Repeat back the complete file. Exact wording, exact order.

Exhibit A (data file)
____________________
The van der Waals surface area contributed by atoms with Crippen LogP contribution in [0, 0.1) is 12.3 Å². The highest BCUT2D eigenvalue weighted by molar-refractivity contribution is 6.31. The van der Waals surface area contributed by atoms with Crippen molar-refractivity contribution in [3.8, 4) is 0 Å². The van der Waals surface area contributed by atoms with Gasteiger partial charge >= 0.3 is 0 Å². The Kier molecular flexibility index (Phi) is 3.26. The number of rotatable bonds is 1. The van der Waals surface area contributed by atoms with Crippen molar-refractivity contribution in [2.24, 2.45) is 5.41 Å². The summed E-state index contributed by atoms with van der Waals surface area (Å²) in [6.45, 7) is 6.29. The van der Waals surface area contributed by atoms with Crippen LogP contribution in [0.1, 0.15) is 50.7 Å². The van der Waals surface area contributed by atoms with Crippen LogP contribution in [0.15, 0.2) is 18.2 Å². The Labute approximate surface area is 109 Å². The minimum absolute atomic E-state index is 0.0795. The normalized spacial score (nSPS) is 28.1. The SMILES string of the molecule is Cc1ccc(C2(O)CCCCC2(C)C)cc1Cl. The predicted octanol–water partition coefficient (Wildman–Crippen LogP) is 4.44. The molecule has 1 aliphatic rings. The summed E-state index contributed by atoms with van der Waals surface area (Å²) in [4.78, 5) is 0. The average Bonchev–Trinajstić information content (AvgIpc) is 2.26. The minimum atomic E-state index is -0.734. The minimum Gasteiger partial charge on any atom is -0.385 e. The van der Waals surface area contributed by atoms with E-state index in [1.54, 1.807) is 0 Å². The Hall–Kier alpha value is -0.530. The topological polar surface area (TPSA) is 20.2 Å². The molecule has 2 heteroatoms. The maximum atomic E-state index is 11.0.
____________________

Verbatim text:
The van der Waals surface area contributed by atoms with Crippen LogP contribution in [0, 0.1) is 12.3 Å². The highest BCUT2D eigenvalue weighted by molar-refractivity contribution is 6.31. The van der Waals surface area contributed by atoms with Crippen molar-refractivity contribution in [3.8, 4) is 0 Å². The van der Waals surface area contributed by atoms with Gasteiger partial charge >= 0.3 is 0 Å². The Kier molecular flexibility index (Phi) is 3.26. The number of rotatable bonds is 1. The van der Waals surface area contributed by atoms with Crippen molar-refractivity contribution in [2.24, 2.45) is 5.41 Å². The summed E-state index contributed by atoms with van der Waals surface area (Å²) in [6.45, 7) is 6.29. The van der Waals surface area contributed by atoms with Crippen LogP contribution in [0.1, 0.15) is 50.7 Å². The van der Waals surface area contributed by atoms with Crippen LogP contribution in [0.15, 0.2) is 18.2 Å². The Labute approximate surface area is 109 Å². The minimum absolute atomic E-state index is 0.0795. The normalized spacial score (nSPS) is 28.1. The SMILES string of the molecule is Cc1ccc(C2(O)CCCCC2(C)C)cc1Cl. The predicted octanol–water partition coefficient (Wildman–Crippen LogP) is 4.44. The molecule has 1 aliphatic rings. The summed E-state index contributed by atoms with van der Waals surface area (Å²) in [4.78, 5) is 0. The average Bonchev–Trinajstić information content (AvgIpc) is 2.26. The minimum atomic E-state index is -0.734. The minimum Gasteiger partial charge on any atom is -0.385 e. The van der Waals surface area contributed by atoms with E-state index in [1.54, 1.807) is 0 Å². The Hall–Kier alpha value is -0.530. The topological polar surface area (TPSA) is 20.2 Å². The molecule has 2 heteroatoms. The maximum atomic E-state index is 11.0.